Continuing our Q&A feature on the Binny’s Blog, here is a question submitted in the comments section of a previous blog entry:
I really love white wine, but I find that the lighter it is, the better I like it. I really don’t care for Chardonnay, but I enjoy Sauvignon Blanc, Pinot Gris, etc. with just about everything. My favorites tend to be Californian or French. What are some of the newer, “light” whites out there?
- Anne, via Binny’s Blog comment
This question comes up a lot on the sales floor. There seems to be a backlash against the heavier chardonnay coming out of California. I’ve met plenty of people who say they’re looking for “ABC” Anything But Chardonnay. Fortunately, there is a world of fresh, light, white wine out there. Here are just a few suggestions:
A Few Light Whites
If you’re looking for something really light, try vinho verde. This Portuguese white blend is light and fresh and usually just a little fizzy. Though it’s not a very serious wine, the fresh flavors and low alcohol (and low price) make it perfect for patio sipping on a warm spring day, which we’re due for any day here in Chicago. While the similarities across vinho verde brands are stronger than the differences, I always recommend Casal Garcia and Gazela as consistent values.
Taking a step in a little more serious direction, give gruner veltliner a try. This white grape from Austria is known for its delicate qualities, featuring notes of peaches and light citrus fruits, perfume and mineral. It might compare to a more refined and withheld sauvignon blanc. Gruner veltliner is light enough to pair with sushi, and will go with vegetables and cream sauces well. Some regional and single-vineyard bottlings can get expensive, but there are always values to be found, like the Lois, Hugo and GruVe.
Also, be sure to check out Albarino. Binny’s carries a good selection from the Rias Baixas region in Spain, though we’re starting to see the grape from elsewhere, too. This light and aromatic white is recommended for fans of pinot gris (or pinot grigio). Albarino displays strong fruit notes of peach and apricot with lively acidity and a more broad texture on the palate. Martin Codax and Burgans are very well-established, Paco y Lola is a recent favorite of mine, or try La Cana for a more broad and fat Albarino.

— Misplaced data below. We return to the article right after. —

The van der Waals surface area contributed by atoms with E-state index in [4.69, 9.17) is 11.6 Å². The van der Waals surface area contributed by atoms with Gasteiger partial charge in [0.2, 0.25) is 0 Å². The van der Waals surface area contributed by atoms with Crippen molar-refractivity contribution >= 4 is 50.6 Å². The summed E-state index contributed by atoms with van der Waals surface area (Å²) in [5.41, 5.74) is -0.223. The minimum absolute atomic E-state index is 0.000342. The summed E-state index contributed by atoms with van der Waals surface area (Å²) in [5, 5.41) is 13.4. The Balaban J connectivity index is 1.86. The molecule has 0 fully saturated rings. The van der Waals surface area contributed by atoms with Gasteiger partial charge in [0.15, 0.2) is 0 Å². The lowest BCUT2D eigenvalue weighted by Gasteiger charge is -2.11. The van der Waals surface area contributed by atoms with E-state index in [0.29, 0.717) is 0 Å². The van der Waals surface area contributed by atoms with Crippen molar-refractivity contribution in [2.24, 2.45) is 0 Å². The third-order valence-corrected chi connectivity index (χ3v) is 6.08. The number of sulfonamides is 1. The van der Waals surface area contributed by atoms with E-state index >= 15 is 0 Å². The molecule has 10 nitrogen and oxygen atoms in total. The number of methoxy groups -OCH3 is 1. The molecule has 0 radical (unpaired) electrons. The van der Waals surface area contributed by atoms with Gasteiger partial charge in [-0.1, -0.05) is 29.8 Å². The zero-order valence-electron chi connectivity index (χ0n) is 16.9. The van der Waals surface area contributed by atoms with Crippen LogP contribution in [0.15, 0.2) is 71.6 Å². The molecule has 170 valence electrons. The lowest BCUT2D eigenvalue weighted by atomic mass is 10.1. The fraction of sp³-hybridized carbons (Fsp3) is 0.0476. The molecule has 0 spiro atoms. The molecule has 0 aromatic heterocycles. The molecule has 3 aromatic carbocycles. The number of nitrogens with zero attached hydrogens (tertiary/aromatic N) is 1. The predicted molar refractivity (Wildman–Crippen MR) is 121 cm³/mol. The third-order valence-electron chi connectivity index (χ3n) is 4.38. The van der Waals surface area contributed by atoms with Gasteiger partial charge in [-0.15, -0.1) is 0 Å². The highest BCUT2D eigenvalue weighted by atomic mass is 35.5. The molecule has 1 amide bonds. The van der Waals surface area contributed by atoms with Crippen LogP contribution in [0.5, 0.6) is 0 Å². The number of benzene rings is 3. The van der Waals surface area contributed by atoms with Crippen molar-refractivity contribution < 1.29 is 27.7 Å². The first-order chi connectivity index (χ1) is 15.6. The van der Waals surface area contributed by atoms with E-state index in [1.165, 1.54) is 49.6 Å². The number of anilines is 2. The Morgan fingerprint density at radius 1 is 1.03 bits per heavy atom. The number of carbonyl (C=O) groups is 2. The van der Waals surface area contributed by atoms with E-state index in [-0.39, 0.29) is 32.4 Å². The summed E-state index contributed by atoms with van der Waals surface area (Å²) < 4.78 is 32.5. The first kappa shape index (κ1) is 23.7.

Don’t Discount Chardonnay
I know you’re looking for wines that aren’t chardonnay, but don’t write off the versatile grape entirely. Many producers are making lighter-styled chardonnay by using (or by avoiding) certain winemaking techniques.
One such technique that gives so much chardonnay a heavy reputation is the use of oak aging, which can impart notes of baking spices or vanilla to the wine. Another technique is sur-lie aging, French for “on the lees,” meaning the yeasts that ferment wine are left in the must longer, resulting in bready or nutty notes. Also, many winemakers use a process known as malolactic fermentation, which converts the wine’s tart malic acid (think granny smith apples) into lactic acid, an acid compound actually found in some dairy products. This conversion means a wine changes from tart and bright to fatter and creamier. I’d recommend a chardonnay that avoids these winemaking practices.
You mentioned that you like French whites try a white from Macon, a region in the South of Burguny, and home of the famous appelation Pouilly Fuisse. Whites from the Maconnais are almost entirely chardonnay, but are more crisp and light than many chards from the US. Also, many producers all over the globe are offering “unoaked” chardonnay, which can be more light than you might expect. Be careful, though, I’ve tasted a few unoaked chards that are still quite heavy due to malolactic fermentation.
I hope you find some new favorites! Be sure to let us at the Binny’s Blog know if you found something you like or dislike. We’re always happy to compare notes. If you have a question you’d like to pose the the Binny’s Blog, post a comment or email gversch [at] binnys [dot] com.